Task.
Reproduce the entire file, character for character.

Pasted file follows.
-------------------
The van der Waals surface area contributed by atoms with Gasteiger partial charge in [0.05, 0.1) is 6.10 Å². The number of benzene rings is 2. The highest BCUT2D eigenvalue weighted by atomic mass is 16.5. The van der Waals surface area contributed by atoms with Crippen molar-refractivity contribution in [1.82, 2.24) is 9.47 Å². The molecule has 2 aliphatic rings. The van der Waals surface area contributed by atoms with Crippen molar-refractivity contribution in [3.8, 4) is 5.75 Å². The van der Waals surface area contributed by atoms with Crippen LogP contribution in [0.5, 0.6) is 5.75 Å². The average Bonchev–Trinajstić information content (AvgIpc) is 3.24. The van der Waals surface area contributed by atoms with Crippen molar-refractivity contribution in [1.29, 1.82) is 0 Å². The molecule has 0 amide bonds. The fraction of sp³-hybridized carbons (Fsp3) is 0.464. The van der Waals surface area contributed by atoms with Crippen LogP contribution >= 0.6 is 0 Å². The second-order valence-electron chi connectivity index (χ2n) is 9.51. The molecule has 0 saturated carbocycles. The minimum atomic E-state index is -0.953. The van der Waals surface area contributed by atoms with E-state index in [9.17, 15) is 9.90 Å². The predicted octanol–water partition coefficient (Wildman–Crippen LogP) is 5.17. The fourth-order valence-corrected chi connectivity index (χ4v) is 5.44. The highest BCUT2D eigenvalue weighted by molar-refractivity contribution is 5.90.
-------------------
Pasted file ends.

The van der Waals surface area contributed by atoms with Gasteiger partial charge in [0.05, 0.1) is 6.10 Å². The number of benzene rings is 2. The highest BCUT2D eigenvalue weighted by atomic mass is 16.5. The van der Waals surface area contributed by atoms with Crippen molar-refractivity contribution in [1.82, 2.24) is 9.47 Å². The molecule has 2 aliphatic rings. The van der Waals surface area contributed by atoms with Crippen molar-refractivity contribution in [3.8, 4) is 5.75 Å². The van der Waals surface area contributed by atoms with Crippen LogP contribution in [0.5, 0.6) is 5.75 Å². The average Bonchev–Trinajstić information content (AvgIpc) is 3.24. The van der Waals surface area contributed by atoms with Crippen molar-refractivity contribution in [1.29, 1.82) is 0 Å². The molecule has 0 amide bonds. The fraction of sp³-hybridized carbons (Fsp3) is 0.464. The van der Waals surface area contributed by atoms with Crippen LogP contribution >= 0.6 is 0 Å². The second-order valence-electron chi connectivity index (χ2n) is 9.51. The molecule has 0 saturated carbocycles. The minimum atomic E-state index is -0.953. The van der Waals surface area contributed by atoms with E-state index in [9.17, 15) is 9.90 Å². The predicted octanol–water partition coefficient (Wildman–Crippen LogP) is 5.17. The fourth-order valence-corrected chi connectivity index (χ4v) is 5.44. The highest BCUT2D eigenvalue weighted by molar-refractivity contribution is 5.90.